So, apparently some people have repeated the exercise of providing rankings of the research productivity of sociology departments based on publications in the American Sociological Review, American Journal of Sociology, and Social Forces (via Chris). The authors appear to be from Notre Dame, which by the authors' methodology (e.g., the selected time window and counting affiliations by where authors are now as opposed to where they were when doing the article), comes out #5, far above its usual reputational ranking and well above where it was the last time productivity rankings were done, although then it was by a group at (my beloved) Iowa rather than at Notre Dame. I think Notre Dame has a number of great people, has made some extremely good recent hires, and is underrated by reputational rankings, but one of the curious things about these rankings is that they have a way of appearing just at the time and using just the criteria that manage to favor the department doing the rankings. When the Iowa group did the earlier rankings, they published a way of calculating them by which Iowa came out #1.
I'm all for departments promoting themselves, and I can understand where departments that feel like they have productive people and are collectively underappreciated would want to get the word out. But I don't much like the process of dressing it up like one is engaged in a dispassionate enterprise that just happens to produce results favoring one's home department.
Anyway, there are many obvious criticisms of using this as a general metric of departmental prestige or even department article-producing productivity, which the authors acknowledge (even if they plow ahead nonetheless). I want to offer an additional criticism the authors don't acknowledge: I want to see a defense of the concept that there is presently a "Big 3" of sociology journals. I think there is a "Big 2": ASR and AJS. Nobody in sociology confuses the prestige of a Social Forces with the prestige of an ASR or AJS. But the bigger problem with including Social Forces is that it's not obvious to me that Social Forces is the "next best home" for articles that don't make it into ASR or AJS. I think that much of that sociology right now is conducted in subareas for which the top journal in that subarea the most prestigious outlet after ASR and AJS, and then Social Forces comes somewhere after that. If that's true, then it really makes no sense to include it in rankings like this, as then there is all kinds of bias induced by whether work is in a subarea for which SF is the top outlet after ASR/AJS or not (e.g., ever noticed how many papers on religion appear in SF?).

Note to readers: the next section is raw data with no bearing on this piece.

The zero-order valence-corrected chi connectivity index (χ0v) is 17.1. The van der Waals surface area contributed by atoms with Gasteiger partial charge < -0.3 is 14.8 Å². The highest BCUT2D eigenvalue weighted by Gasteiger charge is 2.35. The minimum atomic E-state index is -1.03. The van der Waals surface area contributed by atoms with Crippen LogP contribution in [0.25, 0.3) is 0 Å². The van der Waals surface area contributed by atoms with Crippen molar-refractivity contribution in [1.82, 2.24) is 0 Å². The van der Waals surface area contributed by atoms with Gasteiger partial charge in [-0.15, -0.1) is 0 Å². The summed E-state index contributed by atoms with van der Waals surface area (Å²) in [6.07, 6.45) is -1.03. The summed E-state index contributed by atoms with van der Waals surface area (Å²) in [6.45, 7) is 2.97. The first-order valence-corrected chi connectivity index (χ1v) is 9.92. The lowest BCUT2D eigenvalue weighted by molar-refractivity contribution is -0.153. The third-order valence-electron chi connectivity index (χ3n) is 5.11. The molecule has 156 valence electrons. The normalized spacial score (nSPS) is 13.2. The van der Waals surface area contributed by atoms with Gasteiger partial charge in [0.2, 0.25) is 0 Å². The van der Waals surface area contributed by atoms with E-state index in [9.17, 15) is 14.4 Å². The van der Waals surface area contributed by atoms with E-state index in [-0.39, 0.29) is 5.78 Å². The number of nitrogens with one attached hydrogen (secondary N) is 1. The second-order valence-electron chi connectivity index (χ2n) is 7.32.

I don't really mean to diss Social Forces--especially since, um, they could be getting a submission from me in the next few months--it's just that using them in these rankings raises two irresistable ironies. One is that the way the Notre Dame groups motivates their article is by the idea that reputational rankings of departments are fuzzy and history-laden so we should look to some hard-numbers criterion. Fine, then, I want to see a hard numbers criteria applied to establishing the prestige of the journals included, as then otherwise the authors are just using the same kind of fuzzy history-laden reputational reasoning for journals that they see as problematic in departments. The other is that, even though in the best case scenario, Social Forces is the clear third of the "Big 3", yet it publishes more articles than either AJS or ASR, so it actually ends up counting the most in these rankings.
For the record, I'm not much into prestige rankings for either departments or journals. Indeed, it's for that reason that I think when rankings are offered, they warrant some scrutiny.